• Reverb:Echoes created when sound reflects off surfaces in a space.

  • Signal-to-Noise Ratio (SNR): The ratio between the strength of a desired audio signal and the level of background noise.

  • Sound Pressure Level (SPL): Measurement of the intensity of sound, in decibels.

  • Waveform:A visual representation of an audio signal.

  • ARC (Audio Return Channel): A feature of HDMI that allows audio signals to travel back up the HDMI cable from a TV to a soundbar or receiver. This simplifies audio connections.

  • eARC (Enhanced Audio Return Channel): An updated version of ARC included in newer HDMI specifications (HDMI 2.1). eARC supports higher bandwidth audio formats like Dolby Atmos and DTS:X.

  • DAC (Digital-to-Analog Converter): A chip that converts digital audio signals (like those from a computer or streaming device) into analog signals that can be amplified and played through speakers.

  • ADC (Analog-to-Digital Converter): The opposite of a DAC, it converts analog audio signals (like from a microphone) into digital form for recording or processing.

  • Speaker Wire: Specialized cables that connect your amplifier or receiver to your speakers.

  • XLR: A type of connector with three pins, commonly used for balanced audio connections.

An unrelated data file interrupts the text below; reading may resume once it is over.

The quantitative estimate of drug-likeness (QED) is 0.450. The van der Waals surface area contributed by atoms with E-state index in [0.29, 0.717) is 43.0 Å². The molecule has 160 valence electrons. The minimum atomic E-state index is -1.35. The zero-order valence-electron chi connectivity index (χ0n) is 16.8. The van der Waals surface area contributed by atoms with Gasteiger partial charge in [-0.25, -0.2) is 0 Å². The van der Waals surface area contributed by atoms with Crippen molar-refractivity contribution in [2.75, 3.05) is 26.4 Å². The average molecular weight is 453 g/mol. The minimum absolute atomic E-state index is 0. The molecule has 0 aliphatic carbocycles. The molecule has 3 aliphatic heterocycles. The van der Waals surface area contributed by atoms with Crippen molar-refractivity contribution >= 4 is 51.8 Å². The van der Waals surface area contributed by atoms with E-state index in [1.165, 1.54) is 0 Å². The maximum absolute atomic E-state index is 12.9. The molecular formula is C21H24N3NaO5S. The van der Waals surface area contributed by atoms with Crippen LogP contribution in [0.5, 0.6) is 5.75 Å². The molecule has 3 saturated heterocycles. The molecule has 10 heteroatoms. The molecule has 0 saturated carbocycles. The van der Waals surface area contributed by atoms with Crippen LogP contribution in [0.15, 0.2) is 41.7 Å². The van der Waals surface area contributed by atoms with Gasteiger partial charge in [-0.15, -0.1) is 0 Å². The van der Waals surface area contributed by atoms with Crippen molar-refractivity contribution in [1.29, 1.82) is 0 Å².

• RCA: A type of connector, often color-coded red and white, found on most consumer audio equipment for unbalanced connections.

  • 12v Trigger: A control signal that allows one component to automatically turn on/off another component. For example, a receiver could trigger a power amplifier when it's switched on.

  • Standing Wave: Standing waves are a phenomenon where sound waves within an enclosed space reflect and interfere with each other. These reflections can create areas of high pressure (loud) and low pressure (quiet), resulting in uneven frequency response and muddy sound. Standing waves are caused by the dimensions of your room. They are most problematic with low-frequency sounds (bass), making some notes boom unnaturally while others seem weak. Proper speaker and subwoofer placement, along with acoustic treatments, can mitigate these issues.